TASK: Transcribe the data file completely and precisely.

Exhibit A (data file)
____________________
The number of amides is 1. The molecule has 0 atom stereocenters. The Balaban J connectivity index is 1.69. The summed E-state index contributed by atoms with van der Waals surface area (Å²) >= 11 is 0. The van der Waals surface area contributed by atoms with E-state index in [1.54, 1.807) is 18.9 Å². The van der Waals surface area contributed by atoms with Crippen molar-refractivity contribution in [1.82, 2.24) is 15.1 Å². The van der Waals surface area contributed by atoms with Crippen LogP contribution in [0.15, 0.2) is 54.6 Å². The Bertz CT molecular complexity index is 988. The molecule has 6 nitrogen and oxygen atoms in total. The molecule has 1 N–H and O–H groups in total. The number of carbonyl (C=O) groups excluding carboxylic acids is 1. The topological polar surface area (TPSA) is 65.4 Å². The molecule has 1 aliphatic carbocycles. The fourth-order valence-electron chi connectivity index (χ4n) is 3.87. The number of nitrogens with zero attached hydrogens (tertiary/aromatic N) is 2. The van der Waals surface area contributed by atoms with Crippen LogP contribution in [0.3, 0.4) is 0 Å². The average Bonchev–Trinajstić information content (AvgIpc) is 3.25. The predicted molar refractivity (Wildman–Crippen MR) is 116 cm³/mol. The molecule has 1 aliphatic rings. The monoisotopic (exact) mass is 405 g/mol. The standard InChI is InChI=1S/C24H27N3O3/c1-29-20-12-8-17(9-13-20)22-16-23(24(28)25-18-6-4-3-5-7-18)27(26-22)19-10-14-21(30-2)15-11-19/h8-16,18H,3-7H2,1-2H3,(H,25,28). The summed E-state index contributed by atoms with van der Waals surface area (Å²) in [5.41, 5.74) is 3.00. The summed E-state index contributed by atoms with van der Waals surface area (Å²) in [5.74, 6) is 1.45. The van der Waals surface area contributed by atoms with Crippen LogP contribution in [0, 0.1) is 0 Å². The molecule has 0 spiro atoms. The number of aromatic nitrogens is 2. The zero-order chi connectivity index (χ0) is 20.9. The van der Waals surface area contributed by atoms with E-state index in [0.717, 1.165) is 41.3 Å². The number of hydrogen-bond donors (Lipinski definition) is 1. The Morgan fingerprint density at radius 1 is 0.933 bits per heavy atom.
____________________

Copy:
The number of amides is 1. The molecule has 0 atom stereocenters. The Balaban J connectivity index is 1.69. The summed E-state index contributed by atoms with van der Waals surface area (Å²) >= 11 is 0. The van der Waals surface area contributed by atoms with E-state index in [1.54, 1.807) is 18.9 Å². The van der Waals surface area contributed by atoms with Crippen molar-refractivity contribution in [1.82, 2.24) is 15.1 Å². The van der Waals surface area contributed by atoms with Crippen LogP contribution in [0.15, 0.2) is 54.6 Å². The Bertz CT molecular complexity index is 988. The molecule has 6 nitrogen and oxygen atoms in total. The molecule has 1 N–H and O–H groups in total. The number of carbonyl (C=O) groups excluding carboxylic acids is 1. The topological polar surface area (TPSA) is 65.4 Å². The molecule has 1 aliphatic carbocycles. The fourth-order valence-electron chi connectivity index (χ4n) is 3.87. The number of nitrogens with zero attached hydrogens (tertiary/aromatic N) is 2. The van der Waals surface area contributed by atoms with Crippen LogP contribution in [0.3, 0.4) is 0 Å². The average Bonchev–Trinajstić information content (AvgIpc) is 3.25. The predicted molar refractivity (Wildman–Crippen MR) is 116 cm³/mol. The molecule has 1 aliphatic rings. The monoisotopic (exact) mass is 405 g/mol. The standard InChI is InChI=1S/C24H27N3O3/c1-29-20-12-8-17(9-13-20)22-16-23(24(28)25-18-6-4-3-5-7-18)27(26-22)19-10-14-21(30-2)15-11-19/h8-16,18H,3-7H2,1-2H3,(H,25,28). The summed E-state index contributed by atoms with van der Waals surface area (Å²) in [5.41, 5.74) is 3.00. The summed E-state index contributed by atoms with van der Waals surface area (Å²) in [5.74, 6) is 1.45. The van der Waals surface area contributed by atoms with Crippen LogP contribution in [0, 0.1) is 0 Å². The molecule has 0 spiro atoms. The number of aromatic nitrogens is 2. The zero-order chi connectivity index (χ0) is 20.9. The van der Waals surface area contributed by atoms with E-state index in [0.717, 1.165) is 41.3 Å². The number of hydrogen-bond donors (Lipinski definition) is 1. The Morgan fingerprint density at radius 1 is 0.933 bits per heavy atom.